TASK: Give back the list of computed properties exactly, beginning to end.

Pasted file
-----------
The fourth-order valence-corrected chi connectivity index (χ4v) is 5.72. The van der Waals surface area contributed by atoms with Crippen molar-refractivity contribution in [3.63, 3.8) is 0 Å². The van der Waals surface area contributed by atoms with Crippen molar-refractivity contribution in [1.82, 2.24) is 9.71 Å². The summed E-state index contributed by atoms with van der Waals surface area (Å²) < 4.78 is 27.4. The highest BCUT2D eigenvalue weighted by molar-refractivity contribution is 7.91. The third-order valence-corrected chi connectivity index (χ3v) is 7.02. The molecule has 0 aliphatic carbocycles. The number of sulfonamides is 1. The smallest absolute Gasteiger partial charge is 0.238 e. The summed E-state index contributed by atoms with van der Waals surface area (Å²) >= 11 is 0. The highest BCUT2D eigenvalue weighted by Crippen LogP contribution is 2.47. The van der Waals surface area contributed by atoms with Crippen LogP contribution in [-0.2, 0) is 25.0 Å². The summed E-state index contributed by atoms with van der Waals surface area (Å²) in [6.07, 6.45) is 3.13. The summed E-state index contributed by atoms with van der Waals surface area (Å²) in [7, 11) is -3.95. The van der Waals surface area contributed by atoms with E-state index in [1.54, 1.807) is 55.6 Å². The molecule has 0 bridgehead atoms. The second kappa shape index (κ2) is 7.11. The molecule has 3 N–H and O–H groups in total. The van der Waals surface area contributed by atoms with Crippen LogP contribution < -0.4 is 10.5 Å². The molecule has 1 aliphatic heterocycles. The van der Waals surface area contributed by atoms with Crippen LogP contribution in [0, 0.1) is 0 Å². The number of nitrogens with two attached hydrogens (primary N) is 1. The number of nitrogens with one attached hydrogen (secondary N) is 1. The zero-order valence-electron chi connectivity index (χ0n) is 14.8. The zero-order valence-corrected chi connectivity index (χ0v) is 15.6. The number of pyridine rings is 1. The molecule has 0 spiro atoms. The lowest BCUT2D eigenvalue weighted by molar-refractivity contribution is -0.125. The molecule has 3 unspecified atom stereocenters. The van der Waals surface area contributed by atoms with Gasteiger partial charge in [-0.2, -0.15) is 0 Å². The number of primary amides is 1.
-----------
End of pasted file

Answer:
The fourth-order valence-corrected chi connectivity index (χ4v) is 5.72. The van der Waals surface area contributed by atoms with Crippen molar-refractivity contribution in [3.63, 3.8) is 0 Å². The van der Waals surface area contributed by atoms with Crippen molar-refractivity contribution in [1.82, 2.24) is 9.71 Å². The summed E-state index contributed by atoms with van der Waals surface area (Å²) < 4.78 is 27.4. The highest BCUT2D eigenvalue weighted by molar-refractivity contribution is 7.91. The third-order valence-corrected chi connectivity index (χ3v) is 7.02. The molecule has 0 aliphatic carbocycles. The number of sulfonamides is 1. The smallest absolute Gasteiger partial charge is 0.238 e. The summed E-state index contributed by atoms with van der Waals surface area (Å²) >= 11 is 0. The highest BCUT2D eigenvalue weighted by Crippen LogP contribution is 2.47. The van der Waals surface area contributed by atoms with Crippen LogP contribution in [-0.2, 0) is 25.0 Å². The summed E-state index contributed by atoms with van der Waals surface area (Å²) in [6.07, 6.45) is 3.13. The summed E-state index contributed by atoms with van der Waals surface area (Å²) in [7, 11) is -3.95. The van der Waals surface area contributed by atoms with E-state index in [1.54, 1.807) is 55.6 Å². The molecule has 0 bridgehead atoms. The second kappa shape index (κ2) is 7.11. The molecule has 3 N–H and O–H groups in total. The van der Waals surface area contributed by atoms with Crippen LogP contribution < -0.4 is 10.5 Å². The molecule has 1 aliphatic heterocycles. The van der Waals surface area contributed by atoms with Crippen LogP contribution in [0, 0.1) is 0 Å². The number of nitrogens with two attached hydrogens (primary N) is 1. The number of nitrogens with one attached hydrogen (secondary N) is 1. The zero-order valence-electron chi connectivity index (χ0n) is 14.8. The zero-order valence-corrected chi connectivity index (χ0v) is 15.6. The number of pyridine rings is 1. The molecule has 0 spiro atoms. The lowest BCUT2D eigenvalue weighted by molar-refractivity contribution is -0.125. The molecule has 3 unspecified atom stereocenters. The van der Waals surface area contributed by atoms with Gasteiger partial charge in [-0.2, -0.15) is 0 Å². The number of primary amides is 1.